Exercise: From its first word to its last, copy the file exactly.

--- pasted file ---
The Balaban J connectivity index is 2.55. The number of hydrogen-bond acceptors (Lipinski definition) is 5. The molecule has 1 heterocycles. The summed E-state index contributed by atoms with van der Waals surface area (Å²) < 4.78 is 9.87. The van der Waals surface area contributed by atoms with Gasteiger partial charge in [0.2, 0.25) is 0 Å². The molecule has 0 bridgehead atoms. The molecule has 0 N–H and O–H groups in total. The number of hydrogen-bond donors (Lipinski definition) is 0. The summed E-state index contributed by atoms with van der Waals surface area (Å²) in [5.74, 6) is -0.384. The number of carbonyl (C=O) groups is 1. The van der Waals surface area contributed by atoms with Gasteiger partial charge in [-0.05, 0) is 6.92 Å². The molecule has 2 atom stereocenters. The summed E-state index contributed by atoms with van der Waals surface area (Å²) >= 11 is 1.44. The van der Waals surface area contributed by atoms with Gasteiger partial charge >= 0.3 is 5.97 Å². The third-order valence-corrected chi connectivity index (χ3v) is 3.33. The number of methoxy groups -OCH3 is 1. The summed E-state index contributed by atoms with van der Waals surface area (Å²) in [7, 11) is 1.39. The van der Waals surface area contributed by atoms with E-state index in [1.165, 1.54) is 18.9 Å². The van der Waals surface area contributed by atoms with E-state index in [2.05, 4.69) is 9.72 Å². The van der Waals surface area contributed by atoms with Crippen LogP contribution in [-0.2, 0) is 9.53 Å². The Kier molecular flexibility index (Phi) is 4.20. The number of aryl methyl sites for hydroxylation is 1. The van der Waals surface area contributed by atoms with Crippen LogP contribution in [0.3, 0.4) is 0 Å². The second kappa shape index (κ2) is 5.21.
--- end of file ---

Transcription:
The Balaban J connectivity index is 2.55. The number of hydrogen-bond acceptors (Lipinski definition) is 5. The molecule has 1 heterocycles. The summed E-state index contributed by atoms with van der Waals surface area (Å²) < 4.78 is 9.87. The van der Waals surface area contributed by atoms with Gasteiger partial charge in [0.2, 0.25) is 0 Å². The molecule has 0 bridgehead atoms. The molecule has 0 N–H and O–H groups in total. The number of hydrogen-bond donors (Lipinski definition) is 0. The summed E-state index contributed by atoms with van der Waals surface area (Å²) in [5.74, 6) is -0.384. The number of carbonyl (C=O) groups is 1. The van der Waals surface area contributed by atoms with Gasteiger partial charge in [-0.05, 0) is 6.92 Å². The molecule has 2 atom stereocenters. The summed E-state index contributed by atoms with van der Waals surface area (Å²) >= 11 is 1.44. The van der Waals surface area contributed by atoms with Gasteiger partial charge >= 0.3 is 5.97 Å². The third-order valence-corrected chi connectivity index (χ3v) is 3.33. The number of methoxy groups -OCH3 is 1. The summed E-state index contributed by atoms with van der Waals surface area (Å²) in [7, 11) is 1.39. The van der Waals surface area contributed by atoms with E-state index in [1.165, 1.54) is 18.9 Å². The van der Waals surface area contributed by atoms with E-state index in [2.05, 4.69) is 9.72 Å². The van der Waals surface area contributed by atoms with Crippen LogP contribution in [-0.2, 0) is 9.53 Å². The Kier molecular flexibility index (Phi) is 4.20. The number of aryl methyl sites for hydroxylation is 1. The van der Waals surface area contributed by atoms with Crippen LogP contribution in [0.3, 0.4) is 0 Å². The second kappa shape index (κ2) is 5.21.